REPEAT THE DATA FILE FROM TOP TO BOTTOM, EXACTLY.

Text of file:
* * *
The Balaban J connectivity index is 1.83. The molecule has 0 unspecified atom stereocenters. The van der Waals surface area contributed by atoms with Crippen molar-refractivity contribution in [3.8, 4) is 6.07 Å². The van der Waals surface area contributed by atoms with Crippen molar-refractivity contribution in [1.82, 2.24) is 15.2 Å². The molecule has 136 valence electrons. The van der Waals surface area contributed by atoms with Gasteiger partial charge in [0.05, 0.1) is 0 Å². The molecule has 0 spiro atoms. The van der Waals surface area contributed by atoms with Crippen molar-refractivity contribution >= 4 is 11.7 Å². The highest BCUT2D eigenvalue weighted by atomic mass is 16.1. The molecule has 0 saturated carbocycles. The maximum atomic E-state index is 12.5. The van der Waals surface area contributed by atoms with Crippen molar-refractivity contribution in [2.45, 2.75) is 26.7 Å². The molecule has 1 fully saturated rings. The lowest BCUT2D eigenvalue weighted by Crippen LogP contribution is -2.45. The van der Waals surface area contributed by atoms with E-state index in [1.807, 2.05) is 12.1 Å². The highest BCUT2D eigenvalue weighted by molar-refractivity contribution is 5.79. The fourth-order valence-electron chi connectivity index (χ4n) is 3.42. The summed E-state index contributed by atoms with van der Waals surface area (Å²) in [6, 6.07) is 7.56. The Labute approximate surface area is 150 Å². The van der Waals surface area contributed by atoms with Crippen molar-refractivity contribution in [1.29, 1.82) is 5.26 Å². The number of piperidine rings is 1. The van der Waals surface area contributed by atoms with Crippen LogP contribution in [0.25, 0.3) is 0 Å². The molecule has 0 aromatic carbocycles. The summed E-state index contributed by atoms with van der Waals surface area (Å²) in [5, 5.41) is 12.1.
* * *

The Balaban J connectivity index is 1.83. The molecule has 0 unspecified atom stereocenters. The van der Waals surface area contributed by atoms with Crippen molar-refractivity contribution in [3.8, 4) is 6.07 Å². The van der Waals surface area contributed by atoms with Crippen molar-refractivity contribution in [1.82, 2.24) is 15.2 Å². The molecule has 136 valence electrons. The van der Waals surface area contributed by atoms with Gasteiger partial charge in [0.05, 0.1) is 0 Å². The molecule has 0 spiro atoms. The van der Waals surface area contributed by atoms with Crippen molar-refractivity contribution >= 4 is 11.7 Å². The highest BCUT2D eigenvalue weighted by atomic mass is 16.1. The molecule has 0 saturated carbocycles. The maximum atomic E-state index is 12.5. The van der Waals surface area contributed by atoms with Crippen molar-refractivity contribution in [2.45, 2.75) is 26.7 Å². The molecule has 1 fully saturated rings. The lowest BCUT2D eigenvalue weighted by Crippen LogP contribution is -2.45. The van der Waals surface area contributed by atoms with E-state index in [1.807, 2.05) is 12.1 Å². The highest BCUT2D eigenvalue weighted by molar-refractivity contribution is 5.79. The fourth-order valence-electron chi connectivity index (χ4n) is 3.42. The summed E-state index contributed by atoms with van der Waals surface area (Å²) in [6, 6.07) is 7.56. The Labute approximate surface area is 150 Å². The van der Waals surface area contributed by atoms with Crippen molar-refractivity contribution in [1.29, 1.82) is 5.26 Å². The number of piperidine rings is 1. The van der Waals surface area contributed by atoms with Crippen LogP contribution in [0.25, 0.3) is 0 Å². The molecule has 0 aromatic carbocycles. The summed E-state index contributed by atoms with van der Waals surface area (Å²) in [5, 5.41) is 12.1.